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included in the inventory should be vested in the taxpayer and goods merely ordered for future delivery and for which no transfer of title has been effected should be excluded. The inventory should include merchandise sold, but not shipped to the customer at the date of the inventory, together with any merchandise out upon consignment, but if such goods have been included in the sales of the taxable year, they should not be taken in the inventory. It should also include merchandise purchased, although not actually received, to which title has passed to the purchaser. In this regard care should be exercised to take into the accounts all invoices or other charges in respect of merchandise properly included in the inventory, but which is in transit or for other reasons has not been reduced to physical possession.

Valuation of Inventories. (Art. 1582. Reg. No. 45, 1918.) "Inventories should be valued at (a) cost or (b) cost or market, whichever is lower. Whichever basis is adopted must be applied to each item and not merely to the total of the inventory; that is, if for instance basis (b) is adopted, the value of each item in the inventory will be measured by market if that is lower than cost, or by cost if that is lower than market. A taxpayer may, regardless of his past practice, adopt the basis of cost or market, whichever is lower, for his 1918 inventory, provided a disclosure of the fact and that it represents a change is made in the return. Thereafter changes can be made only after permission is secured from the Commissioner. Inventories should be recorded in a legible manner and properly computed and summarized, and should be preserved as a part of the accounting records of the taxpayer. Goods taken in the inventory which have been so intermingled that they can not be identified with specific invoices will be deemed to be the goods most recently purchased."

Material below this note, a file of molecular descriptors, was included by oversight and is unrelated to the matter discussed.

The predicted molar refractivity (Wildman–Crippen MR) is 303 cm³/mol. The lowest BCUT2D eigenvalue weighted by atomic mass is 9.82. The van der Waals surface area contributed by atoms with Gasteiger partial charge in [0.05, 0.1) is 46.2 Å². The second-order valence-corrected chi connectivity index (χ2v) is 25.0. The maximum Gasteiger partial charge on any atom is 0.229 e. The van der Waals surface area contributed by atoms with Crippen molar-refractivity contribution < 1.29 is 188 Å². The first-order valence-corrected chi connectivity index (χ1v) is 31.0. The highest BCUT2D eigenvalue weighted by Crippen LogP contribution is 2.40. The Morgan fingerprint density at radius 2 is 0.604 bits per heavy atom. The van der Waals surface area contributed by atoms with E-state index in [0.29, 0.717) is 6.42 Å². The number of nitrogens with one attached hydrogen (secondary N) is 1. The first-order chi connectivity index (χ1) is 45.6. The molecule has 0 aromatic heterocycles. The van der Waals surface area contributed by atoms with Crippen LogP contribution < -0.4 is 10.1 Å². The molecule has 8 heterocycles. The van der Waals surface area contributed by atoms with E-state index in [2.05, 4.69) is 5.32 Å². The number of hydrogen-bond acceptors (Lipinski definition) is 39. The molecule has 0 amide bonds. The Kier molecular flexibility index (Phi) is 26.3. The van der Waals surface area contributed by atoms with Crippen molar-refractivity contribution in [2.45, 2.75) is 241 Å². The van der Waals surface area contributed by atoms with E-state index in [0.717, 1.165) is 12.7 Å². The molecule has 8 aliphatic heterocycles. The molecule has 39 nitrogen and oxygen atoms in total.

Inventories at Cost. (Art. 1583. Reg. No. 45, 1918). “Cost means:

"(1) In the case of merchandise purchased, the invoice price less trade or other discounts except strictly cash discounts approximating a fair interest rate, which may be deducted or not at the option of the taxpayer, provided a consistent course is followed. To this net invoice price should be added transportation or other necessary charges incurred in acquiring possession of the goods.

“(2) In the case of merchandise produced by the taxpayer, (a) the cost of raw materials and supplies entering into or consumed in connection with the product, (b) expenditures for direct labor, (c) indirect expenses incident to and necessary for the production of the particular article, including in such indirect expenses a reasonable proportion of management expenses, but not including any cost of selling or return on capital whether by way of interest or profit. In any industry in which the usual rules for computation of cost of production are inapplicable, costs may be approximated upon such basis as may be reasonable and in conformity with established trade practice in the particular industry.